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P-metric vs LT tires

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I put the  Bridgestone Dueler A/T Revo 3  275/65/20 34.1 dia on my Silverado about 6000 miles ago. They are the lightest p metric tire I could  find in LT series. That's why I went with them. To keep rolling mass down.   I love them. At first they were really slippery even on dry pavement. But once they broke in they are fine. Great on the highway. Quite. Tread is lasting. Still look like new.  2020 Silverado 2.0 inch  leveling shock up front. 1.25 block rear. 

Edited by xsquid
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I routinely pull a 3ton rv trailer. I also overland with tent on rack above truck bed. I wanted a tire that was the best compromise for the above. Chose the BF Goodrich KO2 tires. They are best rated for snow, mud, sand and weather. They ride well on interstate at 75mph. Mileage is down about 2 mpgs from previous Michelins. They can easily handle the trailer load. Expensive, but worth it.

Been two years now and showing negligible wear with almost 20k miles on them.  I recommend them.

2015 Sierra 1500 Denali.

Stock except....Changed tires to: 275x60x20 for towing. Tire diameter was within .25" of stock so speedo is only 1 mph off.

Edited by videoarizona
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The LT tires on the Trailboss are 'C' range, not the usual E range.

Afaik, they are the only C range Duratrac and the only one that is not 3PMSF rated


From GM's order guide:   

R3O Tires, LT275/65R18C blackwall Goodyear Wrangler DuraTrac MT


I snapped up a set of takeoff rims with these tires, (for winter use) --- and then discovered the 3PMSF issue.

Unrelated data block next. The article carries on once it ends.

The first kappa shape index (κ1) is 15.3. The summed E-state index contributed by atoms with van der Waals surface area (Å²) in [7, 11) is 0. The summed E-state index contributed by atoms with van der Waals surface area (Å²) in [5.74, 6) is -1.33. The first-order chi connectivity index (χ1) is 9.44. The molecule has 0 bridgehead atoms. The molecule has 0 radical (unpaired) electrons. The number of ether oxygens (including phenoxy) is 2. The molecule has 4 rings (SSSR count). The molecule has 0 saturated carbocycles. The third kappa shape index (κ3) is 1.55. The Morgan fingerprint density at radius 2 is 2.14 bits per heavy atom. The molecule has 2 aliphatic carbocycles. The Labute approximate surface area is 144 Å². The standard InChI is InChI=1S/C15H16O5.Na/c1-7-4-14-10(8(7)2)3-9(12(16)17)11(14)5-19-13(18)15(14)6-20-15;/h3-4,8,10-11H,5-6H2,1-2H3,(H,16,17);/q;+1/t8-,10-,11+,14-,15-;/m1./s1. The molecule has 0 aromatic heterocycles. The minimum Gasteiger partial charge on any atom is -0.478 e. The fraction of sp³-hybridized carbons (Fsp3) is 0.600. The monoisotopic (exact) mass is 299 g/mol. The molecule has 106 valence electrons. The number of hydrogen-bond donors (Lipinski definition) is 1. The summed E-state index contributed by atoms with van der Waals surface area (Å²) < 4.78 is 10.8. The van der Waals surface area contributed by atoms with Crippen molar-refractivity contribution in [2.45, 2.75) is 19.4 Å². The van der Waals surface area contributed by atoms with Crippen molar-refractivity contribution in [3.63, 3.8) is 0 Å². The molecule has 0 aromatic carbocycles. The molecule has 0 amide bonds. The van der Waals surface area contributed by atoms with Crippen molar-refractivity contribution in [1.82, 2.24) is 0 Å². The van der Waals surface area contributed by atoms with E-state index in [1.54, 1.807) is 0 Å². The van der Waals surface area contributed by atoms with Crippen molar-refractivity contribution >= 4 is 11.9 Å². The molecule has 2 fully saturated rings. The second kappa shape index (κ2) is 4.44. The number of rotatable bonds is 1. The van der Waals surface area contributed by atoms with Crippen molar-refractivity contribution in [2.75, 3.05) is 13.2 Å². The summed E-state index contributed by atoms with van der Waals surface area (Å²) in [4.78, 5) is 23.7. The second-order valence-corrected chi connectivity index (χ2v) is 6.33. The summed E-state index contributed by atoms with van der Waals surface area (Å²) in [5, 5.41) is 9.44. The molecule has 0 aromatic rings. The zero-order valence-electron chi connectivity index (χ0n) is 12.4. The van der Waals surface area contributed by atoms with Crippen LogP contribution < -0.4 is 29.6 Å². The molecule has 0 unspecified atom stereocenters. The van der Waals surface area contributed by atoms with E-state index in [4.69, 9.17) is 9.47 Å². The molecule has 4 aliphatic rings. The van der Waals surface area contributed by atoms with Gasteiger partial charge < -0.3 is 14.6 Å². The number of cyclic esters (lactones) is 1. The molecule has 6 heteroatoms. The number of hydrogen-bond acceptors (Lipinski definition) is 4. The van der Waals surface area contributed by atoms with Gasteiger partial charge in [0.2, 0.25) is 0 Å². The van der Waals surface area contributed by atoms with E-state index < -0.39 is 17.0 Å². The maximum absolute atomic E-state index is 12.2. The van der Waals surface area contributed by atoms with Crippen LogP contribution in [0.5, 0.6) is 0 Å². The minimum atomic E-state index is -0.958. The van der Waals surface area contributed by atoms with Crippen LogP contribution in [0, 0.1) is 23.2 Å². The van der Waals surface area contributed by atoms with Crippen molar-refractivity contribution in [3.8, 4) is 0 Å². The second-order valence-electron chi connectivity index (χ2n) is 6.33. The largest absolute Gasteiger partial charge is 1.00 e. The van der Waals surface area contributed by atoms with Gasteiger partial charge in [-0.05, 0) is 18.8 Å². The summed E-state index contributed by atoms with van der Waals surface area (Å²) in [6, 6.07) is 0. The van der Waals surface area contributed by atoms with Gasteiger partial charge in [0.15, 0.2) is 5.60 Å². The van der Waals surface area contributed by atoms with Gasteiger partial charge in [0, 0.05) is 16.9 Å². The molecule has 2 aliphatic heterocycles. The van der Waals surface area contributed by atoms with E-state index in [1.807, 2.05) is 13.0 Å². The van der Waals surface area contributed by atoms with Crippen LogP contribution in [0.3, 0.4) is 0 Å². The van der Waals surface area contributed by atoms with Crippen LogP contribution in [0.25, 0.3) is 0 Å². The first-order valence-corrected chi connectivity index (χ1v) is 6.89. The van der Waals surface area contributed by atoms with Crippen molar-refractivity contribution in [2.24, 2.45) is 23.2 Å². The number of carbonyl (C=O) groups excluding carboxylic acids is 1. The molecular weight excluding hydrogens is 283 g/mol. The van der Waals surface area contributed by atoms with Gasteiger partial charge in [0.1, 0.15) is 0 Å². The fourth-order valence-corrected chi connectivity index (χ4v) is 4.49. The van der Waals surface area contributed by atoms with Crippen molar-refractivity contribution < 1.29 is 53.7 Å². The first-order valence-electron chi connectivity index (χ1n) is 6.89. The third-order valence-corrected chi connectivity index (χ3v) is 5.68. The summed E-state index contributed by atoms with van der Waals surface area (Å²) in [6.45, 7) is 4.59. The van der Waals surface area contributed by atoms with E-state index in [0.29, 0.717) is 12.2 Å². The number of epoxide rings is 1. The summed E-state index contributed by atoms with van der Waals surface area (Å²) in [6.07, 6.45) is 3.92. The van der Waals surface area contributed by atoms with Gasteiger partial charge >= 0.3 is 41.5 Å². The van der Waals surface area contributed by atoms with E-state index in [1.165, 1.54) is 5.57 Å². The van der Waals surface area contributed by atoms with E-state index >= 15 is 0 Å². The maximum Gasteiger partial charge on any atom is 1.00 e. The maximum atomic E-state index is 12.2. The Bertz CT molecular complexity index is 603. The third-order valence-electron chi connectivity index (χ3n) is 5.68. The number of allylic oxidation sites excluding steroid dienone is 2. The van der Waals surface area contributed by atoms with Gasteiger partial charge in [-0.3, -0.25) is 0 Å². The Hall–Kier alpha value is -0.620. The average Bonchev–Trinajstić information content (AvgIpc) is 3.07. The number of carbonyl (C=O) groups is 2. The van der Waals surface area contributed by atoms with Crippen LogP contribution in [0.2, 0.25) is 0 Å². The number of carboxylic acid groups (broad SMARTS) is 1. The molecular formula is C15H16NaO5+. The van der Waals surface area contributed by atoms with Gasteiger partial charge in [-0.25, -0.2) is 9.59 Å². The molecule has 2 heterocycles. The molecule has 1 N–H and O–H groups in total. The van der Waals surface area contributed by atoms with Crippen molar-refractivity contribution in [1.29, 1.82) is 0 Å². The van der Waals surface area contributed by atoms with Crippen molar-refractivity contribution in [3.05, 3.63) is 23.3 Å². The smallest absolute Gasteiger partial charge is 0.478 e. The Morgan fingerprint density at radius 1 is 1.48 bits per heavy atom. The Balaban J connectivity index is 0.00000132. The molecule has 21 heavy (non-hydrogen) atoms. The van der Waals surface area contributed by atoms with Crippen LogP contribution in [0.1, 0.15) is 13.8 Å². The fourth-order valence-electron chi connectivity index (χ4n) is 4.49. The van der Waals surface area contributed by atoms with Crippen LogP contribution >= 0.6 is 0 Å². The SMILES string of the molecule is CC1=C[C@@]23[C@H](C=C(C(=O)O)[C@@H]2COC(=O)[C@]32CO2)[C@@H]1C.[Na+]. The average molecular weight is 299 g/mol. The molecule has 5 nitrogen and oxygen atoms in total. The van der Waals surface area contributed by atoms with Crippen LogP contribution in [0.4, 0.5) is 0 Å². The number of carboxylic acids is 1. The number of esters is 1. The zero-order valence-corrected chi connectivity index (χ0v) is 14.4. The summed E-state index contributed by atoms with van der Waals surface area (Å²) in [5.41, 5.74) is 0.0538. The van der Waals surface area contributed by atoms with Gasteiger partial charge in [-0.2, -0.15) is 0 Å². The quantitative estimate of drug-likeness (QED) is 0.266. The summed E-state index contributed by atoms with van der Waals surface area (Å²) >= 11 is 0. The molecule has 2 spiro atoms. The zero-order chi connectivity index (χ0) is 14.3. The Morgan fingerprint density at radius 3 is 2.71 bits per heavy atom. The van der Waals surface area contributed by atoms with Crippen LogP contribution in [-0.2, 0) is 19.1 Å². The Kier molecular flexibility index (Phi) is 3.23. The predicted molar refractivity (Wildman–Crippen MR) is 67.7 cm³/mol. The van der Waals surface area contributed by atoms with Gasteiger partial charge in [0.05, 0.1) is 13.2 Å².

Swapped the tires out for a 3PMSF 'winter' tire. 



I believe this tire was produced specifically so GM would use it for factory fit on the 1500 trailboss and AT4




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  • 1 month later...
On 8/18/2022 at 1:20 PM, richard wysong said:

Be aware if you change the load rating you will have to adjust the tire pressures to meet the new rating

You would only adjust the pressure if you are hauling more weight, not based upon what your new tires COULD haul but what they actually ARE hauling the pressures  on your door sticker will still be accurate until you start adding weight to the vehicle.

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yes but if the truck came with LT range E tires and you change to a P ,C or D rated tires and inflate to what it says on the door sticker you will be over inflating the tires and will probably damage them. Check the max pressure on the side of the tire when setting pressures

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15 hours ago, richard wysong said:

yes but if the truck came with LT range E tires and you change to a P ,C or D rated tires and inflate to what it says on the door sticker you will be over inflating the tires and will probably damage them. Check the max pressure on the side of the tire when setting pressures